Tuesday, October 9, 2012

HAIR 1979

Not having been a huge fan of the original stage production of Hair (Gerome Ragni, James Rado, and Galt MacDermot’s legendary “American Tribal Love - Rock Musical”), I think I’m one of the few to find Milos Forman’s screen adaptationwhich deviates significantly from the source material in that it actually has a plotto be a flawed but vastly superior improvement upon the original. The music was always great, but only the movie version got me to care about who was doing the singing.
Evolved from the free-form, counterculture, guerrilla theater experience taking place on college campuses across the country in the late 60s, Hair debuted on Broadway to great acclaim and much brouhaha in 1968 (nudity, swearing, hippies…on Broadway?) almost a year after 1967s so-called "Summer of Love" signaled both the pinnacle and simultaneous pop-cultural co-opting of the hippie/flower-child movement. Yet, much like A Chorus Line, Hair, when viewed today, is one of those Broadways shows whose reputation as a groundbreaking cultural phenomenon may be a little hard to fully comprehend.
As a 10 year-old living in San Francisco’s Haight St. district in 1968, I was too young to have been a participant in the whole Flower Power scene, but when it came to bearing witness to all the social and political changes afoot, I have to say I had the best seat in the house. Even then it was odd to think of one's neighborhood as the hub of a "movement" the entire nation was talking about. Mostly I remember the poster stores, the head-shops, the buttons with slogans, the streets full of panhandling hippies, and vibrant color everywhere...especially in the clothing. (Sartorially speaking, the hippie movement hit my older sister pretty hard. Once recognizable by her Catholic School uniform; virtually overnight sandals, love-beads, headbands, tie-dyed tops and tinted granny-glasses became her standard mode of dress. It was like a Timothy Leary reversal of The Stepford Wives.)
Ren Woods (SparkleXanadu) sings the hell out of "Aquarius" in the film's marvelously visual opening sequence.
Never fully the blissed-out, flowers & freedom era depicted by the nostalgia-prone, I recall the late 60s as a time undeniably colorful and charged with a kind of “winds of change” electricity (each day brought something new in fashion, language, ideologies, music), yet also a time seriously untethered and terrifying. I’ll always remember how confounding it was to be surrounded by so much talk of peace and love while the TV filled my head with nightmare images of Vietnam, the Zodiac Killer, assassinations, riots, and Anton LaVey’s Church of Satan. I suspect the hopeful message proffered by Hair's anti-war themes struck a chord with a disheartened America favoring the promise of a Utopian “Age of Aquarius” over what seemed to be the existing dark specter of Barry McGuire's “Eve of Destruction.”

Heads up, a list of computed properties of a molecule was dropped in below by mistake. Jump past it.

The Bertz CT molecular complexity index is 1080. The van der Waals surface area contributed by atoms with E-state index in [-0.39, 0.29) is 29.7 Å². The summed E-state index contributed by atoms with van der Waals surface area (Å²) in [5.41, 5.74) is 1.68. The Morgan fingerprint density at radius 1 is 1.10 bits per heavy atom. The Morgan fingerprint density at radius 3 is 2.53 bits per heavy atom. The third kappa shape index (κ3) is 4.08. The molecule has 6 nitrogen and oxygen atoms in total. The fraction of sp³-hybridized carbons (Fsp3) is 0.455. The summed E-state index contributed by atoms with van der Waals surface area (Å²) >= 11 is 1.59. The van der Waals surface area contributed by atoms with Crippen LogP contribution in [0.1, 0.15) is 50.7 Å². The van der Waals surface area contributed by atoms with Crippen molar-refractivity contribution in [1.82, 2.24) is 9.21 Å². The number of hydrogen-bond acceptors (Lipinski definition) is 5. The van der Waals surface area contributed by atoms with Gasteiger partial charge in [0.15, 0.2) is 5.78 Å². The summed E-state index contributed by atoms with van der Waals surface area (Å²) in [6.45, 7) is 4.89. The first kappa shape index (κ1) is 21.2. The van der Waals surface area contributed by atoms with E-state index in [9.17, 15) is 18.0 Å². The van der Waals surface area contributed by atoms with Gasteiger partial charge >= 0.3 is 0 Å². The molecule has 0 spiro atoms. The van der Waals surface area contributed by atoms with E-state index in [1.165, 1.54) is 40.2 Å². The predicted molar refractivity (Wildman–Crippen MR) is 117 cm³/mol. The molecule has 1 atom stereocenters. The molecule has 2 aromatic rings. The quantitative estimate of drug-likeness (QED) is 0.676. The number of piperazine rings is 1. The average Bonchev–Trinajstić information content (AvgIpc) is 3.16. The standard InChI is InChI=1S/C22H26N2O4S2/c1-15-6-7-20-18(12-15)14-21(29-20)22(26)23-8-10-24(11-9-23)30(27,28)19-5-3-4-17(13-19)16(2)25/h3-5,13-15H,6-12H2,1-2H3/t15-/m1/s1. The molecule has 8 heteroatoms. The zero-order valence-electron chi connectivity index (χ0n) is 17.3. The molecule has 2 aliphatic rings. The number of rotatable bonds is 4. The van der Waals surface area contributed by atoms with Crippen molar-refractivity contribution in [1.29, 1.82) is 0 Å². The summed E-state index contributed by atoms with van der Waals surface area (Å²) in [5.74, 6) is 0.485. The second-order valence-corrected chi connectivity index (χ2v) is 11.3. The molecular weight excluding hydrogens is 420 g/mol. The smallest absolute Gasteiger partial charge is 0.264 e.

Treat Williams as George Berger
John Savage as Claude Hooper Bukowski
Beverly D'Angelo as Shelia Franklin
Annie Golden as Jeannie Ryan
Dorsey Wright as Layfayette (Hud) Johnson
Don Dacus as Woof Daschund
Had Hair been granted a film adaptation back in the late 60s or early 70s - when Hollywood awkwardly courted the youth market by green-lighting any and every druggy, nonsensical, counter-culture script that came along (Skidoo; Head; Alex in Wonderland; Angel, Angel,Down We Go); there’s a good chance the show’s somewhat meandering free-form structure would have reached the screen intact. Mercifully for me, the passage of ten years and one flop 1977 revival contributed to the perception of Hair as a timepiece too dated for unaltered big-screen transitioning. This precipitated the enlistment of playwright Michael Weller (Moonchildren) to fashion an honest-to-God storyline around Hair’s marvelous score of songs, and, in lieu of the then-requisite bearded twenty-something fresh out of film school to helm the project, we have Oscar-winning director Milos Foreman (One Flew Over the Cuckoo’s Nest), a man who was actually making films about 60s youths in the 60s. The climate for a Hair was certainly right, what with the proliferation of films being released dealing with the 60s and the Vietnam War: Coming Home (1978), The Deer Hunter (1978), and Apocalypse Now (1979).
If one goes into Milos Forman’s Hair with any expectation that the film will be a faithful adaptation of the Broadway show, watching the movie is likely to be a disappointing experience. The order of the songs has been rearranged, their intent altered, and many of songs are sung by totally different characters. I think the best and most rewarding way to view the film is to look at is as a completely different animal; an artistic expression unique unto itself. Where the play invited us “outsiders” into the world of the hippie tribe onstage, getting to know them through vignettes and pantomimes draped over a thin schematic structure; Foreman’s film maintains the perspective of the outsider and tells the story of Claude Hooper Bukowski (Savage), a naïve Oklahoma farm boy let loose in Manhattan for two days prior to his induction into the army. Depicted as an innocent adrift in a strange land, Claude is taken under the wing of a small band of hippies (their unofficial leader, Berger [Williams] first seen burning his draft card) and introduced to drugs, the girl of his dreams, and, most likely, the most fun he’s ever had.